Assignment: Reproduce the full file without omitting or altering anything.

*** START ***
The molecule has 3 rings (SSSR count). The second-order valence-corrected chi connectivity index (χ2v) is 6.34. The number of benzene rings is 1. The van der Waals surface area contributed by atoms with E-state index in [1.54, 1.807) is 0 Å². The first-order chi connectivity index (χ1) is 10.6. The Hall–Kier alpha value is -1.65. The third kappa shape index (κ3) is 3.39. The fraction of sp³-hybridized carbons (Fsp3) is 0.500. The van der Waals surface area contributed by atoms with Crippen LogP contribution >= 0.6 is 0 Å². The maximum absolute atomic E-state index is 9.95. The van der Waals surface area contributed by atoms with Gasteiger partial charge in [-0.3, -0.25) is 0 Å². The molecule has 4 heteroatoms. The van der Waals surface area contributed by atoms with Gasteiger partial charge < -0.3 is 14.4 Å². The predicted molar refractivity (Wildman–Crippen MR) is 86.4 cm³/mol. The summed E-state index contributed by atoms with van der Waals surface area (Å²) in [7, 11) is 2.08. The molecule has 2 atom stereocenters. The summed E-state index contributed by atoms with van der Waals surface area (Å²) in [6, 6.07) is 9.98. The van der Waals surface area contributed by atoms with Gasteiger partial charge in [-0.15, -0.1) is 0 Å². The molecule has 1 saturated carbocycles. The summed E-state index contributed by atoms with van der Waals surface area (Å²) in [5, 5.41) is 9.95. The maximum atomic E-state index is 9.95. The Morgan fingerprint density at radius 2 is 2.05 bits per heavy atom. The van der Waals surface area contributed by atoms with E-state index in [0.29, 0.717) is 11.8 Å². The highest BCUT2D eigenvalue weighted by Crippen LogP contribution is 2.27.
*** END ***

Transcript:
The molecule has 3 rings (SSSR count). The second-order valence-corrected chi connectivity index (χ2v) is 6.34. The number of benzene rings is 1. The van der Waals surface area contributed by atoms with E-state index in [1.54, 1.807) is 0 Å². The first-order chi connectivity index (χ1) is 10.6. The Hall–Kier alpha value is -1.65. The third kappa shape index (κ3) is 3.39. The fraction of sp³-hybridized carbons (Fsp3) is 0.500. The van der Waals surface area contributed by atoms with Crippen LogP contribution >= 0.6 is 0 Å². The maximum absolute atomic E-state index is 9.95. The van der Waals surface area contributed by atoms with Gasteiger partial charge in [-0.3, -0.25) is 0 Å². The molecule has 4 heteroatoms. The van der Waals surface area contributed by atoms with Gasteiger partial charge < -0.3 is 14.4 Å². The predicted molar refractivity (Wildman–Crippen MR) is 86.4 cm³/mol. The summed E-state index contributed by atoms with van der Waals surface area (Å²) in [7, 11) is 2.08. The molecule has 2 atom stereocenters. The summed E-state index contributed by atoms with van der Waals surface area (Å²) in [6, 6.07) is 9.98. The van der Waals surface area contributed by atoms with Gasteiger partial charge in [-0.15, -0.1) is 0 Å². The molecule has 1 saturated carbocycles. The summed E-state index contributed by atoms with van der Waals surface area (Å²) in [5, 5.41) is 9.95. The maximum atomic E-state index is 9.95. The Morgan fingerprint density at radius 2 is 2.05 bits per heavy atom. The van der Waals surface area contributed by atoms with E-state index in [0.29, 0.717) is 11.8 Å². The highest BCUT2D eigenvalue weighted by Crippen LogP contribution is 2.27.